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When it comes to Microsoft Surface, there is always talk about natural user interface (NUI). I'd imagine that there are a fair number of people out there who don't understand what NUI is, or maybe have some mis-conceptions about what it is. In the video below, I get our friend's at Stimulant's take on the topic. This isn't a plug for their work, but an open discussion of what NUI means in general and for Surface. Do you agree with the interpretation? What are your thoughts on NUI aside from the buzzword?
I've posted before about some cool physics on Microsoft Surface with a fluid simulation and the Wii balance board mashup. People love touching the water on Surface. I have Crayon Physics Deluxe on my notebook too and it's brilliant. Internally, our devs have created several different physics simulators based on the applications they are working on which always seem to make adults giddy as schoolkids.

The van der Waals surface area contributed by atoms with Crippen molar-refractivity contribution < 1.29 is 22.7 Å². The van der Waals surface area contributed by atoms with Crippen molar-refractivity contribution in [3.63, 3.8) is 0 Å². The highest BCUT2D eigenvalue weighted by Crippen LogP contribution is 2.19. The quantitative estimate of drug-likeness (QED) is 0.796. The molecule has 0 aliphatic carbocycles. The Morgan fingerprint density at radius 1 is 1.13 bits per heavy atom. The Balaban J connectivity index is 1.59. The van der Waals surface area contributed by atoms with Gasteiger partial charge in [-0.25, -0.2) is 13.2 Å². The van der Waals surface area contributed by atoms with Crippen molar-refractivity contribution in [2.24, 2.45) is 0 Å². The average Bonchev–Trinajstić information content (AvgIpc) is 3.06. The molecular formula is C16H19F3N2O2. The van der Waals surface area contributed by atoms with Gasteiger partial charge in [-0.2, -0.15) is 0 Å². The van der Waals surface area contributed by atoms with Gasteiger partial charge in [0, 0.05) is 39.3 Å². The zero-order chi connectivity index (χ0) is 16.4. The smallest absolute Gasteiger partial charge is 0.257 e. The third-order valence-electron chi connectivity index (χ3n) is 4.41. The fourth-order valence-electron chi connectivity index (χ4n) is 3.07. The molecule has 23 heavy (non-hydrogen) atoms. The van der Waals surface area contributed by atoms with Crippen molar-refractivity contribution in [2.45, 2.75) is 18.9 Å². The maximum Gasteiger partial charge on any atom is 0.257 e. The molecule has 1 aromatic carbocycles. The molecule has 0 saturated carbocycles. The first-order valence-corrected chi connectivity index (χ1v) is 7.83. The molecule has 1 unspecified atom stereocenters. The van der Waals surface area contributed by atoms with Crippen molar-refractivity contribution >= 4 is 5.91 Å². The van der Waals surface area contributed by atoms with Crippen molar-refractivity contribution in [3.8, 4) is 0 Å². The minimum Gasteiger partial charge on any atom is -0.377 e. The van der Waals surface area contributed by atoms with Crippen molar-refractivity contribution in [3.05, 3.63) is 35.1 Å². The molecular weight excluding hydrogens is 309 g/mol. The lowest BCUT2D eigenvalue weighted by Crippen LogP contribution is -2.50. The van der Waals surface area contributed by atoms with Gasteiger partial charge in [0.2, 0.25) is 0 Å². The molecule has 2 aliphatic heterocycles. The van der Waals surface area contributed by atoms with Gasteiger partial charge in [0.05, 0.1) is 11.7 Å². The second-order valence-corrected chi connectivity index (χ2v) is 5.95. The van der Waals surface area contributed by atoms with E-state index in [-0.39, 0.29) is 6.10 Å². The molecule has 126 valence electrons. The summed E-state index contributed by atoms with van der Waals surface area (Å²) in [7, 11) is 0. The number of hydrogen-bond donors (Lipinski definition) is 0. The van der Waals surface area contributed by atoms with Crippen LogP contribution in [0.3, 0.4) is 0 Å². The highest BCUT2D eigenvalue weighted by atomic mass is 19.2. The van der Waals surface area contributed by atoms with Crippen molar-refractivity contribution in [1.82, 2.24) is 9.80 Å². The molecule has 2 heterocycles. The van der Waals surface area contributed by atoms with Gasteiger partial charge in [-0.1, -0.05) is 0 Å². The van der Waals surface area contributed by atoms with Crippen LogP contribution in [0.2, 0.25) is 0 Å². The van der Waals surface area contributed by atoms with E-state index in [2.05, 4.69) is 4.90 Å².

If you're remotely like me, you'll also like what Dave Brown has created. Dave works in the UK at one of our Microsoft Technology Centers. His job is to create proof of concepts for organizations working with Microsoft products. He's also a part time wizard. Seriously. Not only is the simulator crazy fun, I'm told his code is very elegant as well. After viewing the video below, head on over to Dave's blog to see more videos. It gets even better with each one.
Part 1 is really mainly an introduction to Stimulant. Why should you care? I've got to give you a little background on these guys so you know why you should listen when I start asking them about NUI, different form factors and how computing is changing, as you view the other videos.
I'll be posting parts 2-5 over the next several days.Eric